Every one of the clients fits into the template of society’s expectations of success and materialism: education from top universities, accomplished careers, wealthy business owners, all seem to be achievers yet none can seem to make a connection. The one engagement or “baat pakki” that happened on the show was also broken off according to the Los Angeles Times.
I asked Dr Mohsin why relationship success seemed so elusive for these people?
She explains, “Unfortunately, the show focused on the part of our society where privileged people are looking to make an event out of their child’s wedding. I will repeat the word wedding because the show had very little to do with marriage, which is a commitment to make a life with someone."
Reality TV is not reality, a lot of “soft scripting” is involved and participants are chosen for their ability to create conflict and the dilemmas that give us an interesting viewing experience. Very few people are waiting to watch a series about sensible people making wise, moderate decisions, constantly agreeing with each other.
Indian Matchmaking achieves this melodrama on a microscale, but can, like life, drag at points.
From the safety of our couches, Sima Aunty and the rest of the cast can sometimes be funny, endearing and irritating by turns, and the show has gained a presence both on social media for both the issues it raises and as a fun watch for some.
The stereotypes have been particularly grating for some because they crowd out any room for a wider perspective and more diverse experiences in that same rishta culture. None of the individuals displayed any growth in understanding or maturity despite their experiences and their inability to find a partner, and end up putting a subtle, almost orientalist, lens on this traditional procedure.
Just as there are some who do not like the rishta culture, a more modified and flexible model of this kind of matchmaking has actually been successful for people and led to lifelong happy marriages.
Sadaf Siddiqui who writes on television and cinema for both Indian and Pakistani publications, says, “South Asians are doing so many things but again, representation on the international stage is reduced to the usual arranged marriages and how backward things are."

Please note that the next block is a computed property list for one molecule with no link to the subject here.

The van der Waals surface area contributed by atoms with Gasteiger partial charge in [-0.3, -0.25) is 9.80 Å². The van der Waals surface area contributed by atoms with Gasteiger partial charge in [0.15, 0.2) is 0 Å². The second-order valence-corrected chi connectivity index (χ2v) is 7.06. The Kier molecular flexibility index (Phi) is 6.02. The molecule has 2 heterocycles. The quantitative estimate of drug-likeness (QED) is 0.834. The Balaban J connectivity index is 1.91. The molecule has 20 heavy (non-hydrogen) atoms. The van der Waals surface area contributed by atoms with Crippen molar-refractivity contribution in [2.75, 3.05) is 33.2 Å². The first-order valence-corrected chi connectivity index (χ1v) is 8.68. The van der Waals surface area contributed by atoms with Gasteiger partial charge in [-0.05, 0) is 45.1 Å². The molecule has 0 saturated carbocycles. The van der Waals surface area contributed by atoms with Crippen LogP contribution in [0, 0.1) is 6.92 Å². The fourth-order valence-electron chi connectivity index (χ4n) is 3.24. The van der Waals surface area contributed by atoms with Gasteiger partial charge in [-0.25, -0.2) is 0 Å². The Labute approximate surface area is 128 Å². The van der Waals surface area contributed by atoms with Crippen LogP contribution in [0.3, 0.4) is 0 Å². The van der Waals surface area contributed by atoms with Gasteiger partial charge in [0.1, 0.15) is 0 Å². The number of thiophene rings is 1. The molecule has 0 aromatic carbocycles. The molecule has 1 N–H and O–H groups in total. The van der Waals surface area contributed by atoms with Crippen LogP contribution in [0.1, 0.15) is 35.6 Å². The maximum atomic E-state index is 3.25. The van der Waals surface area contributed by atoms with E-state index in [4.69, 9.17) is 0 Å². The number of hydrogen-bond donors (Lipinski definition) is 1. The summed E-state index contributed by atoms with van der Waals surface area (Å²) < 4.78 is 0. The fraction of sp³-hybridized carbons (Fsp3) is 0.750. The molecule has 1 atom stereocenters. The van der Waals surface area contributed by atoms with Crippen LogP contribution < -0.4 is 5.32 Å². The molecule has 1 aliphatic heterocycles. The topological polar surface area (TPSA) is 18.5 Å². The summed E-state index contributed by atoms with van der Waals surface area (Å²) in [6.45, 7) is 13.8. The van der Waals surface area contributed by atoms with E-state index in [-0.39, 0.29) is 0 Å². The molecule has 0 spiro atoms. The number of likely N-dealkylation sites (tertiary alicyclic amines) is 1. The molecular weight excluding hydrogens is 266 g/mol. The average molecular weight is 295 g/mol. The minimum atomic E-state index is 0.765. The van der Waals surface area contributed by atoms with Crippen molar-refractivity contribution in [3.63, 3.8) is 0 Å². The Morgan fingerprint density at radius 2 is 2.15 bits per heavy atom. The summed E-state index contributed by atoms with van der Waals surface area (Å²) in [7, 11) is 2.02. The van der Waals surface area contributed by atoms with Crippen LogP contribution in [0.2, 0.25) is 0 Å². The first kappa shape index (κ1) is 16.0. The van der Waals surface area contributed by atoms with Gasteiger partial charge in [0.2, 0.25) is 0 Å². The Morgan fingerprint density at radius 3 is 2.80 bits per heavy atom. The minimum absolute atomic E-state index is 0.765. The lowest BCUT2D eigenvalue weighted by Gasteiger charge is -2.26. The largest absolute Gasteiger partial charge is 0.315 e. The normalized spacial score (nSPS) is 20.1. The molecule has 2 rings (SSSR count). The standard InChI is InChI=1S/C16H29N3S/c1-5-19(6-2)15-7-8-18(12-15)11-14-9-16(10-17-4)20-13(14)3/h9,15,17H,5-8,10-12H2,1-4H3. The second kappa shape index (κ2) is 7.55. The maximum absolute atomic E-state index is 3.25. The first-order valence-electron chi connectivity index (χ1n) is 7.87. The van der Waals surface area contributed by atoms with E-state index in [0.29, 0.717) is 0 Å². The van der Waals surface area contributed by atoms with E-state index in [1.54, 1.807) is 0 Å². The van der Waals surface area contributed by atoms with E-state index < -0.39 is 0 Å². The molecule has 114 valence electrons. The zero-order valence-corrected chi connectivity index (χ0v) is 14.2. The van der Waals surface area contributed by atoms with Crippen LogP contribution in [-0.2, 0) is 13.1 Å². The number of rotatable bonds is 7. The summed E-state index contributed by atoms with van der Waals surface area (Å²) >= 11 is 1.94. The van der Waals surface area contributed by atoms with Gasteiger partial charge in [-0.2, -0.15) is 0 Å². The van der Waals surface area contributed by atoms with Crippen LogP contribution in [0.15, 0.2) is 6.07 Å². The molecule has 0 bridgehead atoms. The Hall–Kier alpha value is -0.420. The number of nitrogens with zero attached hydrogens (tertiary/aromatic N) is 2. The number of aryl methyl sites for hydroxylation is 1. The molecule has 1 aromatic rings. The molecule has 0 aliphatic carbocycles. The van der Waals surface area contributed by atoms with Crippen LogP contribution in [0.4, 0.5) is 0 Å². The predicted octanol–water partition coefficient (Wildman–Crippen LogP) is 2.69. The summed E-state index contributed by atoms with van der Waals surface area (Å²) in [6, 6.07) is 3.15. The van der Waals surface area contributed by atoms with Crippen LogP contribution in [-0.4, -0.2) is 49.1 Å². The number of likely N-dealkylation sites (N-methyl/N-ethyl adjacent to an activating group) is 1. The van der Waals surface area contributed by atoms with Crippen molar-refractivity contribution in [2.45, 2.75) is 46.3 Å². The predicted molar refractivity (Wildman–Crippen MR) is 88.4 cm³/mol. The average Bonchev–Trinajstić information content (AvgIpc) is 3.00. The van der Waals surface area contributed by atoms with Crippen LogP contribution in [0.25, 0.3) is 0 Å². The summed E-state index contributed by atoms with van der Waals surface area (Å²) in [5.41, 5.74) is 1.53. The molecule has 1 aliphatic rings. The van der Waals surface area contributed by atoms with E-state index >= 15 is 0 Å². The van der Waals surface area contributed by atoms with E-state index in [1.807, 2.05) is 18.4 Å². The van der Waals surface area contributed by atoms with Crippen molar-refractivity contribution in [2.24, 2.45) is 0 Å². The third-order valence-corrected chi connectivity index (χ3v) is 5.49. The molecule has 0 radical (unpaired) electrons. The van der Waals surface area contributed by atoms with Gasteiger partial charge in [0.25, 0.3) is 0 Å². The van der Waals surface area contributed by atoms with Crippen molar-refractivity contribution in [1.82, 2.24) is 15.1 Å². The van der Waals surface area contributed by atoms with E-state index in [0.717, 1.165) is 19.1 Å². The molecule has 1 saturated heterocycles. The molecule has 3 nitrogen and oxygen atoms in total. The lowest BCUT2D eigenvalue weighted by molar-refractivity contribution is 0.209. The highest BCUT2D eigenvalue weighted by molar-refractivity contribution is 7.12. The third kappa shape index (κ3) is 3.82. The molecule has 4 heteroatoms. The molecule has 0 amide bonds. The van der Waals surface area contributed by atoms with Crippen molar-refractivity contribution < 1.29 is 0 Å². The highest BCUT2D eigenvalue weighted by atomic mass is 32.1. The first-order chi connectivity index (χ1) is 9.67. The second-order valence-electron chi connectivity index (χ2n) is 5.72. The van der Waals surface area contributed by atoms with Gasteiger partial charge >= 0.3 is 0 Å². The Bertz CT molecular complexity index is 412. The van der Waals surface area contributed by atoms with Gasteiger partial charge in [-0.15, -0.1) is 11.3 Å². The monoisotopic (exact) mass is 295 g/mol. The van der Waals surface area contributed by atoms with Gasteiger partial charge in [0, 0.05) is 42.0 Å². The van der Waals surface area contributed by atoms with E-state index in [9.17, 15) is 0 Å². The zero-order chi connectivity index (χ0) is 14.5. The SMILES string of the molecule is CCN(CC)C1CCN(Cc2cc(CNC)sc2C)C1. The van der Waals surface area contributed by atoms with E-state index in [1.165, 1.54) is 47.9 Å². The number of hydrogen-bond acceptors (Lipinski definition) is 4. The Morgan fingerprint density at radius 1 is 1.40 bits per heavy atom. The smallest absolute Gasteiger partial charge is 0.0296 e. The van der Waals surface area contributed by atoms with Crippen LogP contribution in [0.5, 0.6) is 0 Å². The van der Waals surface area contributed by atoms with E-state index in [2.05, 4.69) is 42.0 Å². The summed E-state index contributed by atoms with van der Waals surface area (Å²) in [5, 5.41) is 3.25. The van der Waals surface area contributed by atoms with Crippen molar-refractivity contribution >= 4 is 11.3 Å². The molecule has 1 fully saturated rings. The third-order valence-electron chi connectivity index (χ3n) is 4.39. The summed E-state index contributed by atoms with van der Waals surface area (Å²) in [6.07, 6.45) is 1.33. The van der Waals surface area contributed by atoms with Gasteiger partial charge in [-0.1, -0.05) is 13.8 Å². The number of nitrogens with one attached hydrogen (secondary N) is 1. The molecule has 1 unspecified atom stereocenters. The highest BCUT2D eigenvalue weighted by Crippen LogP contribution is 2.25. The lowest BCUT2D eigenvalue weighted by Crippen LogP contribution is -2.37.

She continues, "One of the biggest stereotypes is the idea that highly educated women cannot sustain a relationship because they won’t be 'adjustable'."
Every one of the clients fits into the template of society’s expectations of success and materialism: education from top universities, accomplished careers, wealthy business owners, all seem to be achievers yet none can seem to make a connection.
Dr Mohsin weighs in on this saying, “Pew Research has conducted a study which shows the more educated you are, the higher the chances are that your marriage will last.”
She elaborated further by saying, “Women and men who pursue higher education are possibly more connected with emotional intelligence or EQ, also the more mature they are, the more they know how to manage conflict and how long a relationship lasts correlates with the ability to manage and resolve conflict.“
Superficially this might seem different to the Pakistani experience but, though we may not match horoscopes — the rest of the process seems startlingly familiar.
The demands for good looking trophy brides, wealthy men with property, doctor bahus (who are not allowed to practice medicine after marriage), and women who must know how to “compromise” staple requirements. There are less critical voices that have said: sit back and enjoy the show, why take what is obviously an augmented reality meant to help you spend a few hours relaxing so seriously?
For many, though Indian Matchmaking has opened up a space for discussion and introspection, but finding a spouse is too often reduced to a stark algorithm of materialistic requirements. Most of the qualities that actually make human relationships work such as patience, kindness, generosity of spirit and the ability to resolve conflict in a reasonable manner are too often completely ignored.